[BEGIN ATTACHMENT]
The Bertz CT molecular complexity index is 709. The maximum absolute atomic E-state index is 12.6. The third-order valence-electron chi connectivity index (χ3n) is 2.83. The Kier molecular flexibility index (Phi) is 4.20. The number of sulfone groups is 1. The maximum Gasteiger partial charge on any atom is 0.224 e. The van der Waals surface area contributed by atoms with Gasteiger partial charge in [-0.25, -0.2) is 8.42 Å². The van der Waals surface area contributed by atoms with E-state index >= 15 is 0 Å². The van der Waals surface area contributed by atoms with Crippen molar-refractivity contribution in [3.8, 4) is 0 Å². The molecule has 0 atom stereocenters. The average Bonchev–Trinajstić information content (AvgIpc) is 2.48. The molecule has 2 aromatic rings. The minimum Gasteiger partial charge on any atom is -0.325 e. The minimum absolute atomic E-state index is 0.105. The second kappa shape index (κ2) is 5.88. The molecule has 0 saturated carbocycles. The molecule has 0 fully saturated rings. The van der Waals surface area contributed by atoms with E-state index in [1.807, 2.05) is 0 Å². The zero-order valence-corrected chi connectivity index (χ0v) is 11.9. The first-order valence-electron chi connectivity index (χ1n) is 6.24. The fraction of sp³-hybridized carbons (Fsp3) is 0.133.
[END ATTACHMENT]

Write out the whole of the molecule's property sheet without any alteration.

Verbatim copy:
The Bertz CT molecular complexity index is 709. The maximum absolute atomic E-state index is 12.6. The third-order valence-electron chi connectivity index (χ3n) is 2.83. The Kier molecular flexibility index (Phi) is 4.20. The number of sulfone groups is 1. The maximum Gasteiger partial charge on any atom is 0.224 e. The van der Waals surface area contributed by atoms with Gasteiger partial charge in [-0.25, -0.2) is 8.42 Å². The van der Waals surface area contributed by atoms with E-state index >= 15 is 0 Å². The van der Waals surface area contributed by atoms with Crippen molar-refractivity contribution in [3.8, 4) is 0 Å². The molecule has 0 atom stereocenters. The average Bonchev–Trinajstić information content (AvgIpc) is 2.48. The molecule has 2 aromatic rings. The minimum Gasteiger partial charge on any atom is -0.325 e. The minimum absolute atomic E-state index is 0.105. The second kappa shape index (κ2) is 5.88. The molecule has 0 saturated carbocycles. The molecule has 0 fully saturated rings. The van der Waals surface area contributed by atoms with E-state index in [1.807, 2.05) is 0 Å². The zero-order valence-corrected chi connectivity index (χ0v) is 11.9. The first-order valence-electron chi connectivity index (χ1n) is 6.24. The fraction of sp³-hybridized carbons (Fsp3) is 0.133.